Becoming a counsellor

What a journey it is to go on when beginning a Person-Centred Counselling course.  I find myself overcome with nostalgia writing about it today…although, my fingers freeze with hesitation.  It’s not writer’s block, it’s most definitely the trepidation within me to be candid. You see, some groups will bond well and others won’t. Some journeys will be brimming with personal, academic or professional achievement and others won’t. Some individuals will make it all the way and others won’t. What I mean to say is, this journey is not for the faint hearted. However, please don’t be discouraged by my words, after all this article is meant to be informative and real. What I can tell you with certainty is, our group made some lifelong friends and came out the other side with a degree. The blood, sweat and tears have been worth it. To Counsel individuals in my hometown in Cheshire is both a privilege and an honour.

Let me start at the beginning…

A college partnership is an agreement between this smaller academic training provider and a larger one like a University. In our case, it was Crewe College and Derby University. Weighing up the pros and cons are important when deciding on a training provider. A college being a smaller venue means there are less resources available, such as a smaller library and limited access to other resources. However, it does mean there may be smaller groups and more intimate classroom environments. Commuting back and to maybe easier, as well as navigating the hallways. For us, the tutors from Derby would visit periodically and take classes or answer questions. However, this may not be enough for some who might want a closer relationship with more tutors, maybe from varied psychological approaches and backgrounds. Having said that, we took classes on Compassion Focused therapy and even a Transpersonal Therapy lead approach based in Shamanism, all given at Crewe College by visiting tutors from Derby University.

Other therapeutic approaches we learnt about at Crewe include CBT and Psychodynamic therapy. However, the primary approach was Person-Centered Therapy. Developed by Carl Rogers in the 50’s, it’s considered the base or foundation of every other therapeutic approach.  It is comprised of three Core Conditions. Those being – Empathy, Congruence and Unconditional Positive regard. Each of these are practiced within the relationship from the therapist towards the client. An important point to mention here is the use of the word ‘client’ as opposed to patient. This deliberate change in terminology is a further attempt to even out the power and control balance within the therapeutic relationship, so the autonomy of the individual looking for help is intact. This is something we strive for as counsellors. We want our clients to feel we are walking alongside them, not guiding or pushing them in any direction. We want them to know they have choices, most probably in their life but definitely within the counselling relationship.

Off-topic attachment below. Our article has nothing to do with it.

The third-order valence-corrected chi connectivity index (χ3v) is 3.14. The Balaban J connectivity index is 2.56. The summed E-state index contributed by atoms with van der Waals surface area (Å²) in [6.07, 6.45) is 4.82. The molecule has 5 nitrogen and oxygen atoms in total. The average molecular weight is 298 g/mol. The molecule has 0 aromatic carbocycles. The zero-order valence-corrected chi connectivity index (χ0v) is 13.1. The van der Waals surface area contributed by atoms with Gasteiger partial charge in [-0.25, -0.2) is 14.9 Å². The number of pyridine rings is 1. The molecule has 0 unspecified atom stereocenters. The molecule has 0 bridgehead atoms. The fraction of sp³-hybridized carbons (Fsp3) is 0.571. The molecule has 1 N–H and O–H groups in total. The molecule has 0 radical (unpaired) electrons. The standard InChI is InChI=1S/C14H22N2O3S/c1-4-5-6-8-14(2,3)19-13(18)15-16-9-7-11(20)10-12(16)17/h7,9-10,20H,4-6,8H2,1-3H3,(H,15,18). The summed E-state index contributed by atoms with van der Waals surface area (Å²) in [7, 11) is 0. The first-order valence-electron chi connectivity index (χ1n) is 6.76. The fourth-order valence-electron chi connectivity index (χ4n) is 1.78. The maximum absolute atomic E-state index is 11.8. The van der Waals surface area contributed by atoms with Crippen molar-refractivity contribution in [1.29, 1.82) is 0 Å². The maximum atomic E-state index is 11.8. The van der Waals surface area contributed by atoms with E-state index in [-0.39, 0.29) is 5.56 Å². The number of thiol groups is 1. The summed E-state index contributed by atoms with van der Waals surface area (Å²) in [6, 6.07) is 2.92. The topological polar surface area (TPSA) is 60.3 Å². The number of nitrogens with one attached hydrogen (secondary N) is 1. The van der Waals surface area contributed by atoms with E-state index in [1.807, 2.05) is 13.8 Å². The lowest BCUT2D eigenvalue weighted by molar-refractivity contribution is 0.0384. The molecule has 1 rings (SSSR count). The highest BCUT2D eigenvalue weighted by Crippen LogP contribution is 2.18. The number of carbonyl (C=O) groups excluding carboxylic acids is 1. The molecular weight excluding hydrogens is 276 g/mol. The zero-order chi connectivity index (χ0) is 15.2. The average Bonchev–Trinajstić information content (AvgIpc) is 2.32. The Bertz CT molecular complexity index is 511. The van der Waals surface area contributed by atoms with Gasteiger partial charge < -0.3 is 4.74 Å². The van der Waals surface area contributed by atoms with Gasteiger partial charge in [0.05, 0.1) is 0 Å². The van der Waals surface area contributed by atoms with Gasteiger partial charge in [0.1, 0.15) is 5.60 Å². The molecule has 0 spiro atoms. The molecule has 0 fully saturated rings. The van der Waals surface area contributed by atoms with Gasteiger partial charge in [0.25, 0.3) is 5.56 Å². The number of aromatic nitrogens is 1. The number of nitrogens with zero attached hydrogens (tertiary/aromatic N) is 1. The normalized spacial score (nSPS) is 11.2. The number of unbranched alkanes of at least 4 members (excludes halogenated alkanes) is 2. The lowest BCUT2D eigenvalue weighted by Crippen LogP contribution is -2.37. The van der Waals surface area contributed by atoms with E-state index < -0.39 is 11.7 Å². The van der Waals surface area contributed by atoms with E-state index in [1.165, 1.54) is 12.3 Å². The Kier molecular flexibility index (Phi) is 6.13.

A client may have never been actively listened to, understood and gently challenged before. All this takes place within a helpful relationship with clear boundaries. This ultimately makes it a safe relationship. One where the client can unburden themselves, unpick things and explore their emotional landscape; finding out who they want to be. It is my fervent hope, as a counsellor, my clients get the most out of the service I offer. Which is why undertaking a counselling course of quality and having regular supervision is vital to everyone’s success. Today, I’m only scraping the surface of a counsellors journey from the beginning. There are many more topics to cover. I hope this introduction serves as a foundation for what’s to come. I feel the information I’ll be talking about in my coming blog posts will be helpful for both counsellors and prospective clients.

Thanks for reading,

Spencer.